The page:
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Translate Pseudocode into Code
Oracle Tips by Burleson
 

Code

Translating the pseudocode for the package into code is fairly straightforward. Listing 6.14 contains the package spec and the package body for the System_Errors package.

Listing 6.14 The package spec for the System_Errors package.

PACKAGE System_Errors
 
IS
 
   DELIMITER   CONSTANT char (1) := '^';
 
   PROCEDURE Build_Error (vModule      IN     varchar2,
                          vProcName    IN     varchar2,
                          iErrorNum    IN     integer,
                          vDataString  IN     varchar2,
                          vDisplayFlag IN     varchar2);
 
   PROCEDURE Next_Word (vDataString IN OUT varchar2,
                        vWord          OUT varchar2);
 
END System_Errors;
 
PACKAGE BODY System_Errors
 
-- ******************************************************************
   iNextPart    integer := 1;
-- ******************************************************************
 
FUNCTION Next_String (vModule   IN     varchar2,
                      iErrorNum IN     integer)
 
   RETURN varchar2
 
IS
 
   vNextStringPart   ERROR_MESSAGES.error_text%TYPE;
 
BEGIN
   SELECT error_text
   INTO   vNextStringPart
   FROM   ERROR_MESSAGES
   WHERE  module_name  = vModule
   AND    error_number = iErrorNum
   AND    error_part   = iNextPart;
 
   iNextPart := iNextPart + 1;
 
   RETURN vNextStringPart;
END Next_String;
 
-- ******************************************************************
 
PROCEDCURE Build_Error (vModule      IN     varchar2,
                        vProcName    IN     varchar2,
                        iErrorNum    IN     integer,
                        vDataString  IN     varchar2,
                        vDisplayFlag IN     varchar2)
 
IS
 
   MODULE           CONSTANT varchar2 (6)  := 'ERRORS';
   PROCEDURE        CONSTANT varchar2 (30) := 'Build_Error';
   UNKNOWN_ERROR    CONSTANT integer       := 1;
   bRecursion       boolean := FALSE;
   iSeverity        integer;
   vDataString      varchar2 (200);
   vNewMessage      varchar2 (200);
   vNextPart        ERROR_MESSAGES.error_text%TYPE;
   vNextWord        varchar2 (30);
 
   xRECURSION_ERROR EXCEPTION;
 
BEGIN
   IF NOT bRecursion THEN
      bRecursion := FALSE;
   END IF;
 
   vDataWords  := vDataString;
   vNewMessage := NULL;
   iNextPart   := 1;
 
   --
   -- If the module that was specified doesn't exist or the error for
   -- the module can't be found, write an "UNKNOWN ERROR" message
   -- here. This is combined with the retrieval of the severity_level
   -- for the message.
   --
   BEGIN
      SELECT severity_level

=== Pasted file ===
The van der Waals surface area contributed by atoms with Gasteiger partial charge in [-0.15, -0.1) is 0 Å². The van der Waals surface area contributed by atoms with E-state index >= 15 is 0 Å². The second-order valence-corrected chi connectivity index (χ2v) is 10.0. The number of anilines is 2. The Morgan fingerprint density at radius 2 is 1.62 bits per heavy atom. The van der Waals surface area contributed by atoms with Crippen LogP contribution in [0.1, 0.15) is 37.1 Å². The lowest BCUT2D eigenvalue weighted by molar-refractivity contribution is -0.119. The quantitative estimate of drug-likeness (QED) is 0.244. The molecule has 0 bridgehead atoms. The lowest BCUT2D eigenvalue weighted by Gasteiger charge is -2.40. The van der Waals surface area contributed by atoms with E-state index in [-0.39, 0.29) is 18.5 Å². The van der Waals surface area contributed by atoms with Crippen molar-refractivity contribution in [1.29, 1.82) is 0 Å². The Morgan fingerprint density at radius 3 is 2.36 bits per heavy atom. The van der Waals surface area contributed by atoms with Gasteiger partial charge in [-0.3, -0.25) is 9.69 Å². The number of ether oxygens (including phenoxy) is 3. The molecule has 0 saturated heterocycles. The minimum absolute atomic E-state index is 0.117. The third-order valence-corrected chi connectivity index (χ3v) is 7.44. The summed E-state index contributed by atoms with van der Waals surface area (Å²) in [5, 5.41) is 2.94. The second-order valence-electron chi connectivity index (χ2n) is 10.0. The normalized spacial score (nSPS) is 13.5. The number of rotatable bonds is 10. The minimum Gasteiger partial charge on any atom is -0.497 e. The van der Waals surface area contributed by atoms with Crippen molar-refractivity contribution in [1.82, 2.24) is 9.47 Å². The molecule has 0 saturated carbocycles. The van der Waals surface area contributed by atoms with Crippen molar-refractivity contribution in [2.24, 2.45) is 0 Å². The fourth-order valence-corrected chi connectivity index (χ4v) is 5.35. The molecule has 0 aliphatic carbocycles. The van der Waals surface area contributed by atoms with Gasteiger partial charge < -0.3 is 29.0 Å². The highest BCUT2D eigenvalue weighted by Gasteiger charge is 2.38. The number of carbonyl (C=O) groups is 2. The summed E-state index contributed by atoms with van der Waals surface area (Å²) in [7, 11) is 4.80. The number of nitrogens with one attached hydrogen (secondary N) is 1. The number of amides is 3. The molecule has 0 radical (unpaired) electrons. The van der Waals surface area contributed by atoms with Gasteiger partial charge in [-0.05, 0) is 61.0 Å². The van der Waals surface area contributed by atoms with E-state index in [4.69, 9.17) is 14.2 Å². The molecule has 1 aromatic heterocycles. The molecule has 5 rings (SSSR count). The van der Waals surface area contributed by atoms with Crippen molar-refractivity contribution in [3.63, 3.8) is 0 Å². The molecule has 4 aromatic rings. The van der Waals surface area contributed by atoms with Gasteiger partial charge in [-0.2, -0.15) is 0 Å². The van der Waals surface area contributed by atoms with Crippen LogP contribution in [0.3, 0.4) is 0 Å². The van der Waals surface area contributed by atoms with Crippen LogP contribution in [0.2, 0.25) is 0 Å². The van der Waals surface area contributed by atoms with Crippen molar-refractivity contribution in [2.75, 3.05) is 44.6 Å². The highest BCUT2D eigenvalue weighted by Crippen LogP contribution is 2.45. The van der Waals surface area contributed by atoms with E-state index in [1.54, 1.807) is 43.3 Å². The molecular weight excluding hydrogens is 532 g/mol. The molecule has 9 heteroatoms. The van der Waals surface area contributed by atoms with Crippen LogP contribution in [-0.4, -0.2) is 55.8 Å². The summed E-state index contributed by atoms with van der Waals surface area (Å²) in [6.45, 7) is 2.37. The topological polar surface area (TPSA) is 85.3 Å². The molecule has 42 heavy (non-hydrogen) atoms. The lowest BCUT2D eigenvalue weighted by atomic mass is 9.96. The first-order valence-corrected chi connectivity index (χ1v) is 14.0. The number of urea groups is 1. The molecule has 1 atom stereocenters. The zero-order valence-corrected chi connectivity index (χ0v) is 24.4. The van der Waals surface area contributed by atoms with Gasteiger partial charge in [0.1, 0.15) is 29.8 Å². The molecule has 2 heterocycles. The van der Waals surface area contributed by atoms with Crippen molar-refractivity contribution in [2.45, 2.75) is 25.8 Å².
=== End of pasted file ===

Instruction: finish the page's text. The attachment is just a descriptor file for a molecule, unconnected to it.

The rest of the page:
INTO   iSeverity
      FROM   ERROR_SEVERITIES
      WHERE  module_name  = vModule
      AND    error_number = iErrorNum;
 
   EXCEPTION
      WHEN NO_DATA_FOUND THEN
           IF NOT bRecursion THEN
              bRecursion := TRUE;
              Build_Error (vModule      => MODULE,
                           vProcName    => PROCEDURE,
                           iErrorNum    => UNKNOWN_ERROR,
                           vDataString  => vModule   || DELIMITER ||
                                           iErrorNum || DELIMITER ||
                                           vProcName || DELIMITER,
                           vDisplayFlag => 'Y');
 
           ELSE
              RAISE xRECURSION_ERROR;
           END IF;
   END;
 
   --
   -- Get the first part of the error message from the ERROR_MESSAGES
   -- table.
   --
   vNextPart := Next_String (vModule   => vModule,
                             iErrorNum => iErrorNum);
   vNewMessage := vNewMessage || vNextPart;
 
   WHILE (instr (vDataString, DELIMITER) > 0) LOOP
      --
      -- Get the next piece of data from the string.
      --
      Next_Word (vDataString => vDataWords,
                 vWord       => vNextWord);
 
      --
      -- Put the next piece of the error message onto the
      -- new message.
      --
      vNextPart := Next_String (vModule   => vModule,
                                iErrorNum => iErrorNum);
 
      vNewMessage := vNewMessage || vNextWord || vNextPart;
   END LOOP;
 
   INSERT
   INTO   SYSTEM_ERRORS
          (error_number,
           error_time,
           error_text,
           displayed)
   VALUES (ERROR_SEQ.nextval,
           SYSDATE,
           vNewMessage,
           vDisplayFlag);
END Build_Error;
 
-- ******************************************************************
 
PROCEDURE Next_Word (vDataString IN OUT varchar2,
                     vWord          OUT varchar2)
 
IS
 
BEGIN
   iDelimiterPos := instr  (vDataString, DELIMITER);
   vWord         := substr (vDataString, 1, iDelimiterPos);
   vDataString   := substr (vDataString, (iDelimiterPos + 1));
END Next_Word;
 
END System_Errors;

Testing

In reality, packages are not tested; procedures and functions within the package are tested individually from the lowest point on the food chain to the highest. Testing a package requires every subroutine inside the package to be tested thoroughly. References to global variables, constants, and other constructs should be closely examined during the test.

Testing private procedures and functions is somewhat difficult. It’s often easier to test procedures and functions by making them public for testing purposes, then removing the public definition of the object from the package spec and then testing the security of the private object.

Summary

Chapter 6 has discussed the fundamentals of grouping procedures and functions using packages. At this point, you should be familiar with the creation of packages and have some insights into designing your own packages and testing the routines inside a package.

 

             
This is an excerpt from the book "High Performance Oracle Database Automation" by Jonathan Ingram and Donald K. Burleson, Series Editor.

  
 

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